Exquisite Corpse Company, a Brooklyn based integrated arts company of filmmakers, actors, playwrights, sculptors, dancers, and musicians, has pushed the envelope with their production on Governor’s Island of The Enchanted Realm of René Magritte. The production conceived and directed by Tess Howsam is a surreal dreamscape magnifying the life and times of René Magritte. It is imaginatively stylized and energetically performed (I saw it during NYC’s hottest day of the year). The multifaceted actors showed their mettle enduring the surreal conditions on that “one-of-a-kind” day which, I must say, added to the humor of the adventure of discovering all about the extraordinary painter René Magritte.
The play opens when the affected, pompous saleslady invites the audience inside to peruse Magritte’s home which is on sale after his father’s death. In New York City, where real estate sales have no governable seasons and you can break the ice into heady conversation with most city dwellers just by asking where their digs are and how they found them, this introductory trope is cleverly tailored to its audience. The theme of home sale is also fitting with the setting of Governor’s Island House #17 which The Exquisite Corpse Company has access to for the summer and aptly uses as the complete set for the production. Both the upstairs and the downstairs of the house are their canvas and stage upon which they design, paint, decorate and act the dreams, surreal mysteries and fantastical world of René Magritte.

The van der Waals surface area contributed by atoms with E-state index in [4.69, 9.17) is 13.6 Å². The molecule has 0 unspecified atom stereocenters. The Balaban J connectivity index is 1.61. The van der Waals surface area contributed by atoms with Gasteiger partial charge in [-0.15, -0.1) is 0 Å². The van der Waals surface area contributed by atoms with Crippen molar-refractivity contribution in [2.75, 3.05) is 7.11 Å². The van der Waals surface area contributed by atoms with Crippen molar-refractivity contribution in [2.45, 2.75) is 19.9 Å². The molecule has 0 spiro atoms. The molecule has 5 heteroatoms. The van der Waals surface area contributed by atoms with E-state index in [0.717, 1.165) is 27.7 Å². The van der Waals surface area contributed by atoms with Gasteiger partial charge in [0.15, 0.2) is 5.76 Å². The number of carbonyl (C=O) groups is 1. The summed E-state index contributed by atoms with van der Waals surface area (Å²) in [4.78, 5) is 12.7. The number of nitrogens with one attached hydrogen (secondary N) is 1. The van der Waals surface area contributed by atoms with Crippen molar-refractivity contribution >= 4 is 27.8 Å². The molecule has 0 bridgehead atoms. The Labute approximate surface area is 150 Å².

It is there amongst the shrouds and cloud swirling atmosphere of the fog machine that we become initiated into another realm, that of Magritte’s imagination and psyche to understand that which shapes his art. And it is there where it is initially revealed to us obscure facets of this Belgian’s history as he attempts to swim out from under the obsessions of his angst-driven life with the help of the people most important to him: his wife Georgette, his mistress Sheila, his friend Paul, who becomes Georgette’s lover, and the ghosts of the past, chief among them his mother. And of course absurdly, there is a fish who serves as his conscience, his soul provocateur and a recurrent symbol in the play whose function and meaning is “what you will.”
As you follow the actors into various rooms in this house which is for sale, you understand that the house is a larger metaphor for Magritte’s history and consciousness. The rooms symbolize or evoke the disparate intellectual, physical, intimate soulish aspects of Magritte’s identity as he moves through key high points in his life: his meeting Georgette when they were children, and again surprisingly when they were older, the scene when she becomes his muse, their marriage, his encounter and attraction to Sheila which burgeons into a long-standing affair, the humorous beach scene when Georgette couples with Magritte’s friend Paul, and more.